« Who Knew? Israeli Security Fence Part of Region-Wide Trend | Main | A Conspicuous Omission »

July 23, 2015

Where's the Coverage: Dead Terrorist was al-Qaeda's "leader in Iran"

Both Iran and terrorism have received considerable news coverage. The attack in Chattanooga, Tennessee that killed four United States Marines and one sailor on July 16, 2015 and the conclusion of U.S.-led nuclear negotiations over the Islamic Republic of Iran’s purported nuclear program two day previously kept both subjects in the headlines. FBI officials reportedly were investigating the Tennessee murders as terrorism, but a connection to the Islamic State in Iraq and Syria, if only inspirational, has not been confirmed.

The July 21 Pentagon announcement of a July 8 U.S drone strike in northwestern Syria killing Muhsin al-Fadhli—leader of an al-Qaeda group dubbed by some D.C. analysts the Khorasan Group—provided the press with another opportunity to cover the ongoing threat of terror. Yet, while noting al-Fadhli’s death, some major media outlets omitted his connections to the world’s leading state sponsor of terrorism: The Islamic Republic of Iran.

According to previously disclosed classified U.S. intelligence estimates, the Khorasan Group had been planning attacks on the U.S. homeland and had “been working with bomb makers from al-Qaeda’s Yemen affiliate to test new ways to slip nonmetallic explosives past airport security. Officials fear that the Khorasan militants could provide these sophisticated explosives to their Western recruits, who could sneak them onto United States-bound flights.�?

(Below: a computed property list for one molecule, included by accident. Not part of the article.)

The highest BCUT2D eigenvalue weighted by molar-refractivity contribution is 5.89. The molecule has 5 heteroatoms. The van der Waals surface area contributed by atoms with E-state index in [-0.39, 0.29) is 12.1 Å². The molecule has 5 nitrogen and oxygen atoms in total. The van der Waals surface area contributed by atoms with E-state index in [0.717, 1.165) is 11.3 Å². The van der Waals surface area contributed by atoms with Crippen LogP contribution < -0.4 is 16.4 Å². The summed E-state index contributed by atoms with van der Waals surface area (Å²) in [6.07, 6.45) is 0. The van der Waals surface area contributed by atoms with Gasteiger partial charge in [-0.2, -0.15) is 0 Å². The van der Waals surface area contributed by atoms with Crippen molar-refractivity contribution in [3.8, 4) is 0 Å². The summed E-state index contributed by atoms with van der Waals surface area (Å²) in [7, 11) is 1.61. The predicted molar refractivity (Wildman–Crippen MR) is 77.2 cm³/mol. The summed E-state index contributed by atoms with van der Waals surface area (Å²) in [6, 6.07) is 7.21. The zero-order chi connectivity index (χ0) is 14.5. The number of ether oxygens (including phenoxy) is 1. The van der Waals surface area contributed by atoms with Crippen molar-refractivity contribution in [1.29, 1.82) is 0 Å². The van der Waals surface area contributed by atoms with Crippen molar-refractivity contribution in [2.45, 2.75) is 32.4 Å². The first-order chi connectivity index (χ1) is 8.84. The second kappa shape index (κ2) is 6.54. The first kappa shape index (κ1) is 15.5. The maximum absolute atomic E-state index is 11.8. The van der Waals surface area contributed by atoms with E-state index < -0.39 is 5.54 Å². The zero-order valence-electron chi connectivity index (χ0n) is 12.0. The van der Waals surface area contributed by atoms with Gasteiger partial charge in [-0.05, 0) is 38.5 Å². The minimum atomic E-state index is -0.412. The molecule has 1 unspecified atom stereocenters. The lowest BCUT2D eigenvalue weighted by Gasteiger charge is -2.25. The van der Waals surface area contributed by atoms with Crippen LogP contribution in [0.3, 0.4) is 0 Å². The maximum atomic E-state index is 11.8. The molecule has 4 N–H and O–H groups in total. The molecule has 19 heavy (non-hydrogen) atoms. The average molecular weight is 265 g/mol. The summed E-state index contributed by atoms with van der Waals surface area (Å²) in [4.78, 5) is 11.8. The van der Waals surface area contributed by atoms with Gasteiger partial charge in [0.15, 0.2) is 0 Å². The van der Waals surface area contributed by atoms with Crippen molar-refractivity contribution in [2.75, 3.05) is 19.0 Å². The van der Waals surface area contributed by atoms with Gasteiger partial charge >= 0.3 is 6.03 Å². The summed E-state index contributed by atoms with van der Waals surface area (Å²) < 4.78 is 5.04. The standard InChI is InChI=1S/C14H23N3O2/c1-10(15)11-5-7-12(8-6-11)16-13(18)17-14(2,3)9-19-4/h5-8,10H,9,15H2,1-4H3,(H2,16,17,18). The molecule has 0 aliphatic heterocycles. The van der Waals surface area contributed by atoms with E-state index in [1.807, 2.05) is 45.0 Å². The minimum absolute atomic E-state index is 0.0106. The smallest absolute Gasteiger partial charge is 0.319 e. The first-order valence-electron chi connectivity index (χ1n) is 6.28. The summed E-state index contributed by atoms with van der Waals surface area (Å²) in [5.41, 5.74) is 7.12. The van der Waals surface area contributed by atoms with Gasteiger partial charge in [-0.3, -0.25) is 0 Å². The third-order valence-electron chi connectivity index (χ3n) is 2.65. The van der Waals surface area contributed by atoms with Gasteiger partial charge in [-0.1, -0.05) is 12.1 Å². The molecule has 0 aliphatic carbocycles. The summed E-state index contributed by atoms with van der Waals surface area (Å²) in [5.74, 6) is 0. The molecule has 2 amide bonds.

The New York Times reported (“Qaeda Leader in Syria, a Bin Laden Ally, Is Killed in Strike, U.S. Says,�? July 22, 2015) Muhsin al-Fadhli was identified in 2012 by the U.S. State Department as al-Qaeda’s “leader in Iran�? where he directed “the movement of funds and operatives.�? The Times observed that prior to arriving in Syria and working with al-Qaeda affiliate al-Nusra Front, the terrorist leader had been living in Iran where he was one of a number of al-Qaeda operatives who had fled into the country from Afghanistan after the Sept. 11, 2001 terror attacks. The newspaper noted that Iranian officials have since claimed that Fadhli and other al-Qaeda terrorists were under house arrest while there, but have failed to provide any proof of that or an explanation of how they managed to escape to Syria. The Baltimore Sun (“Drone kills al-Qaeda leader,�? July 21) similarly detailed that not only was Fadhli “head of the network’s [Al-Qaeda] operations in Iran�? but that the word “Khorasan�?—a Persian word—is the name of an 8th century province in “an early Islamic caliphate that spanned what is now northern Iran and part of Afghanistan.�?

Yet, other publications did not note the terrorist’s Iranian connection at all when providing an overview of his background.

Reporting Fadhli’s history as being among the “few trusted�? senior al-Qaeda leaders who were given advance notice of the 9/11 terror attacks, The Los Angeles Times (“U.S. strike kills Al Qaeda ‘facilitator’; drone over Syria hits the leader of the Khorasan Group,�? July 22) failed to mention Fadhli’s Iran tie. The Washington Post (“Airstrike killed a senior al-Qaeda figure in Syria, Pentagon says,�? July 22, 2015) similarly omitted the role of Iran in allowing a base for the al-Qaeda leader and his compatriots.

Reporting the death of a terrorist leader—particularly one mentioned by name in a 2005 speech by President George W. Bush in Brussels—is newsworthy. However, with the debate surrounding the nuclear deal with Iran and the Islamic Republic’s role as a leading state sponsor of terrorism, readers of The Washington Post and The Los Angeles Times would perhaps have been better served by more detailed coverage noting the deceased al-Qaeda leaders’ time in Iran.

Where’s the coverage? —Sean Durns

Posted by ER at July 23, 2015 02:27 PM


Guidelines for posting

This is a moderated blog. We will not post comments that include racism, bigotry, threats, or factually inaccurate material.

Post a comment

Remember Me?

(you may use HTML tags for style)